jump to navigation

Classic Movie Review: A Time to Kill (1996) August 18, 2011

Posted by pacejmiller in Movie Reviews, Reviews.
Tags: , , , , , , , , , ,
add a comment

After reading the book of the same name by John Grisham (my review here), several people have recommended that I watch the film adaptation of A Time to Kill, directed by Joel Schumacher and starring Matthew McConaughey (in his breakout role).  It’s one of those films that I really wanted to, but for whatever reason never saw when it was first released in 1996.

For those who don’t know the background, it’s Grisham’s first book but the fourth of his adaptations (behind The Firm, The Pelican Brief and The Client).  It stars McConaughey as a young hotshot lawyer, Jake Brigance, who is tasked with defending a black father who took the law into his own hands after two white drunks raped his little girl.  Due to the racial politics of the time and place (very important to remember when watching), Brigance not only has to fight a seemingly unwinnable case, but also has to deal with the dangers of representing a black man in a racist community.

I quite liked the book, but didn’t think it was anything special.  For me, the film version was a rare improvement on the book that addressed some of the things I felt the book could have done better.

For starters, Brigance is a much more likeable character in the film than the book, where he was more egocentric, obnoxious, and cared far too much about publicity.  In the film they really toned it down and made him more of a ‘hero’, which works well because the audience really needed to connect with him.

The second big alteration is that Ellen Roark, the brilliant college student played by Sandra Bullock, is given a much bigger role in the film than the book.  In the book, Roark doesn’t appear until halfway through, but in the film she’s there almost right from the beginning.  In fact, Bullock received top billing even though she was a secondary character — most probably because she was coming of the phenomenal success of Speed and The Net and was a huge cash cow at the time.  Nevertheless, I liked Roark’s expanded role because I always felt she was one of the more interesting characters in the book.

Plenty of scenes, characters and subplots were condensed or removed in the film version, which I personally thought was welcoming because they clogged up the central narrative and slowed the pace.  When I read the book I always felt there was something not quite right in the structure and the development of the plot, as though Grisham couldn’t figure out what was important to the story and what wasn’t.  In the film, they were able to adjust the equilibrium to create a smoother, less stilted delivery.  For instance, I was glad to see the actual trial commence relatively early, unlike the book, which waited until the final 100 pages or so.  The final climax, in particular, was reformulated to make it more about Brigance’s ability than luck, which made for much better cinema.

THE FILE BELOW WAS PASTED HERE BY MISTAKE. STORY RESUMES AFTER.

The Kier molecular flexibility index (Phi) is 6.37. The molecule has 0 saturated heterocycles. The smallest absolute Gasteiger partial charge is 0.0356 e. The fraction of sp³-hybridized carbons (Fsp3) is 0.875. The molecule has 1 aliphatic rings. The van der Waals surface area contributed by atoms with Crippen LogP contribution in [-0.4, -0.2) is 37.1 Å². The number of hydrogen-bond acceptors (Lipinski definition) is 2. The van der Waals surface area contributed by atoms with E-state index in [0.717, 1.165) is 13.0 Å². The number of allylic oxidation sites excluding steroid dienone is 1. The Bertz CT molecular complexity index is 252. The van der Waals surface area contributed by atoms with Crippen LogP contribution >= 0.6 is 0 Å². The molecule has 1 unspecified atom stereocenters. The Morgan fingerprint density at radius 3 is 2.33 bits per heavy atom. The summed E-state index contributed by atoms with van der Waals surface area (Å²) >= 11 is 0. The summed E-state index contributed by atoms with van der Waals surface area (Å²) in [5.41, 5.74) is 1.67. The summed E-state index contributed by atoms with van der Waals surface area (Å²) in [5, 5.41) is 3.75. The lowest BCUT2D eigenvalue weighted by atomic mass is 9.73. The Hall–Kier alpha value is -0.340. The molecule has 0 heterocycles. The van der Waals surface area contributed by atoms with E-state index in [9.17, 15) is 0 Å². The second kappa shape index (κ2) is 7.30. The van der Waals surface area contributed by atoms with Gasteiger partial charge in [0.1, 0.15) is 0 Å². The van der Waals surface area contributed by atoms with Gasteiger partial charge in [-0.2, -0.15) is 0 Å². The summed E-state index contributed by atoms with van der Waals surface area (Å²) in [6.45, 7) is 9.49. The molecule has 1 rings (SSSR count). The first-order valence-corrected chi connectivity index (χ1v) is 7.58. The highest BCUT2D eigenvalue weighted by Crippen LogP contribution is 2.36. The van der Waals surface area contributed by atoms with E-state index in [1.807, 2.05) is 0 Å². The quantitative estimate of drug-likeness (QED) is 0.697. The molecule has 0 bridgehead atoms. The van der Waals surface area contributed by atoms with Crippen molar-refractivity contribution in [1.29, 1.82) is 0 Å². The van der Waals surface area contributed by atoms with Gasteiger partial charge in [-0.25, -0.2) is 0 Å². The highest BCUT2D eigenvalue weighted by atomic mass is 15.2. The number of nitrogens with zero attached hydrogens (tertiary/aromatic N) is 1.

The most pleasant surprise for me was the number of stars or would-be stars in this film and outstanding performances they delivered.  Of course, McConaughey went on to be a big star after this film, and even though I’ve paid him out ever since Contact (‘By doing this, you’re willing to give your life, you’re willing to die for it. Whyyyyyyy?!!’), I must admit he was excellent here as Brigance.  It also made his solid performance in the more recent Lincoln Lawyer easier to comprehend.

I already mentioned Sandra Bullock as the top-billed star of the film, and she was probably at the height of her stardom at the time (some may say she was ‘bigger’ when she won the Oscar, but I disagree), just before Speed 2: Cruise Control knocked her down a few notches.

Of course, there was also Samuel L Jackson, one of my favourite actors in one of the best performances of his career as the father, Carl Lee Hailey (I’d still say Pulp Fiction was his greatest achievement, but others might say Snakes on a Plane or Deep Blue Sea or perhaps The Search for One-eye Jimmy).  In 1996, Jackson was coming off a string of less than impressive films (with the exception of Die Hard with a Vengeance) and this film helped boost him back up to where he belonged, as he would then go on to appear in a number of blockbusters/hits over the next couple of years, such as  Jackie Brown, Sphere, The Negotiator and Out of Sight.